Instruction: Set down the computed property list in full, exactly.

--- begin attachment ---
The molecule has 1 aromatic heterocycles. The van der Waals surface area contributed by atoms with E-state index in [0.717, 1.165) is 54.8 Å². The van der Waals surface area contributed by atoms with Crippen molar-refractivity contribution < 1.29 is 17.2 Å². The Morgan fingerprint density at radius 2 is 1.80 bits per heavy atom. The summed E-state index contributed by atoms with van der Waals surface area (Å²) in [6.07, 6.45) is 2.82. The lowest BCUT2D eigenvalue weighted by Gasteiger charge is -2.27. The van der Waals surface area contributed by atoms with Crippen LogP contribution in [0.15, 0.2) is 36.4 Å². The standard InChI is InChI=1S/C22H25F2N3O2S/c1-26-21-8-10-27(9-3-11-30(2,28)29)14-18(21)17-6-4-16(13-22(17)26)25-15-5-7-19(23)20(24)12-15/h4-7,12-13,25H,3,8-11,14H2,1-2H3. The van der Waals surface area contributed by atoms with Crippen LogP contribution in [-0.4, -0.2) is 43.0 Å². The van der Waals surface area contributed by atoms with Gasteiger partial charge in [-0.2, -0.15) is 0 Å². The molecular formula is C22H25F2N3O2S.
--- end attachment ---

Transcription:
The molecule has 1 aromatic heterocycles. The van der Waals surface area contributed by atoms with E-state index in [0.717, 1.165) is 54.8 Å². The van der Waals surface area contributed by atoms with Crippen molar-refractivity contribution < 1.29 is 17.2 Å². The Morgan fingerprint density at radius 2 is 1.80 bits per heavy atom. The summed E-state index contributed by atoms with van der Waals surface area (Å²) in [6.07, 6.45) is 2.82. The lowest BCUT2D eigenvalue weighted by Gasteiger charge is -2.27. The van der Waals surface area contributed by atoms with Crippen LogP contribution in [0.15, 0.2) is 36.4 Å². The standard InChI is InChI=1S/C22H25F2N3O2S/c1-26-21-8-10-27(9-3-11-30(2,28)29)14-18(21)17-6-4-16(13-22(17)26)25-15-5-7-19(23)20(24)12-15/h4-7,12-13,25H,3,8-11,14H2,1-2H3. The van der Waals surface area contributed by atoms with Crippen LogP contribution in [-0.4, -0.2) is 43.0 Å². The van der Waals surface area contributed by atoms with Gasteiger partial charge in [-0.2, -0.15) is 0 Å². The molecular formula is C22H25F2N3O2S.